Spectators and competitors started wanting Jeeps, but nobody really knew how to find or import them. It wasn't easy then, and it's not easy today. This is how he started importing cars from the US for his friends.

Marqued: So he created demand and then started fulfilling it.

Luna: He inspired demand more than created it. It was great advertising for these cars because he would always get out of these racing incidents alive, which was definitely not expected. He would roll ten times down a mountain, down rocks without a roof. Then climb out of the Jeep, roll it back on its tires, and keep going. I'm not kidding.

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Marqued: At what point did he start the dealership, Car America Bondesan?

Luna: In 1980. But he didn't start with the idea it was going to become a business, it was simply an evolution of his hobby and passion. Initially, he would park cars he imported from the US for his friends or competitors outside at a local restaurant as he ran out of parking.

As people started driving by, they would become curious, "These come from America? Wow." He got a lot of visibility from just parking cars at that restaurant and demand started to build beyond his exposure from racing. Famous people started wanting them. Like soccer players, singers, actors. It exploded. We are talking about Italy in the 80s, the economy was booming.

Whenever American film production would take place in Italy, they would rent his Jeeps or Humvees, which he also developed a passion for. It became clear he needed to take the business seriously and started importing pretty much any car that was unusual and unavailable to the European market, specializing in American cars, Jeeps, 4x4's, muscle cars, military vehicles, and so on all with the help of my mother by his side.

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Marqued: Jeeps were obviously a large part of your childhood. Was it always a passion for you? Or did it just sort of hit you later in life?

Luna: My dad was hoping to have a son, but ended up with 3 daughters. So he raised me as he would have raised a son. While my mom was trying to take me shopping for clothes my dad gave me a wooden Jeep to ride. That then became a motorized plastic Jeep, and then it became an actual Jeep. He was just raising me as he would've raised himself.

I have been off-roading since I was an infant. He had a whole system to strap me to the car seat. I became so accustomed to this and relaxed by it, that I'd have a hard time sleeping unless he would take me over bumps off-roading. He and my mom would always laugh, because after five minutes that I was in an off-road ride with him, I would fall asleep immediately. Because that was my... cradle almost.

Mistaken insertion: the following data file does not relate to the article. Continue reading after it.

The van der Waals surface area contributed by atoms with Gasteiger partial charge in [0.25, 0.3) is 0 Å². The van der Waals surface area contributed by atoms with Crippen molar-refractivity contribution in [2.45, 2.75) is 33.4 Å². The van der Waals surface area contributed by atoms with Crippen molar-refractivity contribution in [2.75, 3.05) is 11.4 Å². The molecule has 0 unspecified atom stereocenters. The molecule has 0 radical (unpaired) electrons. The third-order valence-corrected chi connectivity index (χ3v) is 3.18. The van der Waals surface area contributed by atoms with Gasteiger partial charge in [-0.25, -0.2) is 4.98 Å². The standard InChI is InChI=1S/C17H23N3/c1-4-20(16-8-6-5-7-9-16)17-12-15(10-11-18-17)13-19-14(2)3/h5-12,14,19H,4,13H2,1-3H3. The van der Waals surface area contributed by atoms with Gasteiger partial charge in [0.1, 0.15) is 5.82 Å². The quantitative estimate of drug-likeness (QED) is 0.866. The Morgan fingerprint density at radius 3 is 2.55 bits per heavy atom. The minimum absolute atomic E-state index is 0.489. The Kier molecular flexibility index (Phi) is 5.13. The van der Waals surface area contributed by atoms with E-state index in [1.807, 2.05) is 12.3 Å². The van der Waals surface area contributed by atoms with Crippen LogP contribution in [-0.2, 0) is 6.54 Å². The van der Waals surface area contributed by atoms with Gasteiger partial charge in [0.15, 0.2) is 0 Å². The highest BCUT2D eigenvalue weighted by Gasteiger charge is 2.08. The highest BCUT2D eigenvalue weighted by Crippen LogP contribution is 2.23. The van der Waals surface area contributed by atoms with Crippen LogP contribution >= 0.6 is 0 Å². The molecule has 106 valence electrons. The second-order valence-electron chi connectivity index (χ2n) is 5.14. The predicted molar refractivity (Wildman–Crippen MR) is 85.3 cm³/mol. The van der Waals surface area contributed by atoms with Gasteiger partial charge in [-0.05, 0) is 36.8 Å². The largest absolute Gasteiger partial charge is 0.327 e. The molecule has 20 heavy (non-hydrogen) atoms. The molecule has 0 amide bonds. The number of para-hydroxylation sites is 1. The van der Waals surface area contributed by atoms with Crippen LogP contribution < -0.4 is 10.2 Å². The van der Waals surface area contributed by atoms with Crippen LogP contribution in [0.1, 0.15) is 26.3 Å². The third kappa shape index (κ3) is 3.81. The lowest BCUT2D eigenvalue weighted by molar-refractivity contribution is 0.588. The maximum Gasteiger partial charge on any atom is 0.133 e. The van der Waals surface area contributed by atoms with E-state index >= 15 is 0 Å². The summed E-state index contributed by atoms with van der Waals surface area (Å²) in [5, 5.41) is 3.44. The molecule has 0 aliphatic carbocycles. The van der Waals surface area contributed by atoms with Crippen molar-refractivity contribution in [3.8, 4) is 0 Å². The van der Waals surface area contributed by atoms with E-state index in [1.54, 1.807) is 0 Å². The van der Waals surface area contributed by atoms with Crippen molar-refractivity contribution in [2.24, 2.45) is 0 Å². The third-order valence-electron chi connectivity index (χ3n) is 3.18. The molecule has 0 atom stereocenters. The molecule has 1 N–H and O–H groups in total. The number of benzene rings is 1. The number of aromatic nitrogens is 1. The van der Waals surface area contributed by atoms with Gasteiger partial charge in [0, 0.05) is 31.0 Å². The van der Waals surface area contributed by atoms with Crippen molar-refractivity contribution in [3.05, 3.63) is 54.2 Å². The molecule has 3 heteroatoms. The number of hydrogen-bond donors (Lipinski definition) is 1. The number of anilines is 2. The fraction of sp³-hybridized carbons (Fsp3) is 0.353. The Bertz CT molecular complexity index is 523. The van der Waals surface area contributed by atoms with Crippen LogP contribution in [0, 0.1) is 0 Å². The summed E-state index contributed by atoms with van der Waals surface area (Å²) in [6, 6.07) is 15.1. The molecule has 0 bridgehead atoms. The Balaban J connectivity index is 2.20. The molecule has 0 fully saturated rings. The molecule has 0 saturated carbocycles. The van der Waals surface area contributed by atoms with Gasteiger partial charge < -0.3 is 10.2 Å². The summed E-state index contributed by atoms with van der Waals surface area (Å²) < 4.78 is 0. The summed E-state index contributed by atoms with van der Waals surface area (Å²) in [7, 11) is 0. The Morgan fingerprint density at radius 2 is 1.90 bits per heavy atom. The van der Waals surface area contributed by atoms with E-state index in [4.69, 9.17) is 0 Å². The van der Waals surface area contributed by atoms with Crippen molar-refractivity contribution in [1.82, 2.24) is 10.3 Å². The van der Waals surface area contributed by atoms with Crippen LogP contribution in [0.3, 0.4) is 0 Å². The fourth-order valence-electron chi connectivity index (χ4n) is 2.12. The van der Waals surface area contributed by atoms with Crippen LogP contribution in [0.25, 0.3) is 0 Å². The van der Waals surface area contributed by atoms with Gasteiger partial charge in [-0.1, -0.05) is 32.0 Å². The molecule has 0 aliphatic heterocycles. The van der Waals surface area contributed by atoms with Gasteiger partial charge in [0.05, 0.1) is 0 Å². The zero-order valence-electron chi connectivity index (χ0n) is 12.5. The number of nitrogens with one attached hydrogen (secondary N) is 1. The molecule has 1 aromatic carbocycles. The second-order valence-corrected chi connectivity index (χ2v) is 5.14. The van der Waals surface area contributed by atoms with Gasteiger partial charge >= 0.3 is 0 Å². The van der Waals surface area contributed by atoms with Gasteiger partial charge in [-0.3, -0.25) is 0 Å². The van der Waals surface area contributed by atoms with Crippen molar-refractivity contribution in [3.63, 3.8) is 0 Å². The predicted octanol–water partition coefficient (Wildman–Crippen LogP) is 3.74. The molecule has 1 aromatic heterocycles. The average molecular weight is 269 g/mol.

Marqued: When did you get behind the wheel?

Luna: When my legs grew long enough for me to touch the pedals, he would take me to the countryside and sit me behind the wheel and then let me drive. I got my first first Jeep at 14. Her name was Jesse. It was a car my parents acquired from a customer who had wrecked it and was in the body shop for months getting repaired and repainted.

My mom came to me, "Luna, please. This is basically a new car. It just came out from the body shop. Don't damage it." So I took the car, and 30 minutes later, rolled over while off-roading. Literally. Multiple rollovers.

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Photographed by Shayan Bokaie

I called my dad and told him, "I'm going to go away. I can't come back home. I made a disaster of my life." He came to pick me up and I was like, "Dad, I'm sorry. I'm sorry. I'm sorry. I'm going to leave and I'm never going to be a problem for you again. You're never going to see me again." I was 14. I was terrified. He looked at the car and looked at me, he was like, "Are you okay?" I'm like, "Yeah." Then he said, "I’ve done this probably 100 times. The apple doesn't fall far from the tree." And that was the biggest relief I've ever felt in my life. I thought he was going to kill me, and instead he reacted as he couldn't have expected anything less.

Marqued: He was probably proud in a way.

Luna: After that, I became more responsible because I finally tested the risk with my own skin. I became more conscious about the limits of physics, myself and my experience, and the fact that the car has a balance. I started going to competitions and races across Europe. Many in the community were slightly shocked because I was a kid, and most of the time the only girl off-roading.